Trello is a gift to bloggers to keep things organized and on track. It provides a solid foundation for working solo or with a team who can edit and add to your Trello.

You can add cards for tasks and add to-do lists on each card, then move it along in your writing process. An example of a blog post workflow:

  • Blog idea – add your fresh ideas for blog posts.
  • Researching – add your links to articles and quotes for experts to include.
  • On hold – park your ideas so they don't get lost.
  • Writing
  • Editing and graphics
  • Ready to publish
  • Publish

You can add other people to the cards, add task due dates, and even checklists for the tasks. Once the cards are set up by task, you can copy them for a new blog post with all the steps and lists.

Editorial Calendar Trello

If you haven't used Trello yet, open your account here. You need Trello! It's like a whiteboard with superpowers. (And it's free!) Copy this Trello board for your own Editorial Calendar.

Additional reading: Using Trello as an Editorial Calendar

Research your most popular content

You don't always need to recreate the wheel with blog content. If you have a topic or post that was particularly popular, write more of the same! Use your Google analytics to find your most popular keywords and reinforce the organic Google search to your blog with content using the keywords and favorite landing pages. Most people aren't hitting your blog through your homepage – find out where they are coming in and from where.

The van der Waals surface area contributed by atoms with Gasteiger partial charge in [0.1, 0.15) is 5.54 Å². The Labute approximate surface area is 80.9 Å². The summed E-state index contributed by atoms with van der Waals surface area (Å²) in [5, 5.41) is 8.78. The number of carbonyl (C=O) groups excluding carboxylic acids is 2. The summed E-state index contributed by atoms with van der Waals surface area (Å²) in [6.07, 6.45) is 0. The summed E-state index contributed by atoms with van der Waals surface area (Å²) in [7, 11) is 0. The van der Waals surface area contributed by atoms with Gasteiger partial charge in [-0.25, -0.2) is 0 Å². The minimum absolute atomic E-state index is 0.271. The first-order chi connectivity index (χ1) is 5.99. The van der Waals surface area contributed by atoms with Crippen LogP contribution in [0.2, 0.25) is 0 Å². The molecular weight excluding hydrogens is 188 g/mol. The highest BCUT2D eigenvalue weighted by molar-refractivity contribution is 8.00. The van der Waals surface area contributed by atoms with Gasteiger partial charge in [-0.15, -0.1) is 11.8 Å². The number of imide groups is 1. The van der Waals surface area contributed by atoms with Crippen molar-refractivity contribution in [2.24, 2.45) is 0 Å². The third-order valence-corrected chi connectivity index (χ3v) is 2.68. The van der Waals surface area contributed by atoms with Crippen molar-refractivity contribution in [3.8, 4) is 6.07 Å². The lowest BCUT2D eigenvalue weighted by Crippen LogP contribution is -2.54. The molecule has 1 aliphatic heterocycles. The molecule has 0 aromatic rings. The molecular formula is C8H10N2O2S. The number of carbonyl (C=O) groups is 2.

From Hubspot's knowledge

  • Keywords are the foundation of your website content. The topic of every page and what it is about should tie directly back to a keyword or keyword phrase. Since keywords are topics, they are also prevalent when creating offers and emails.
  • Keywords help visitors and potential customers understand the purpose of your page. When reading the page's content, visitors often scan for the keywords they searched for.
  • Keywords help search engines understand the purpose of your page. When a search engine crawls your website pages to index them, it will parse the keywords on the page to determine the meaning of your pages.

Keywords should always be relevant to what you do and how you want people to find you in Google searches. Start with a plan for your blog and content, and be consistent with your keywords for the most success.

“While you worked oh so very hard on making your homepage sparkle and shine, people might skip it altogether. They’re more likely to come through a post via a search engine or clicking a link on social media. Once you know through which pages most people visit your site, you can clean them up and add links and info to help them find similar content.” from Xo Sarah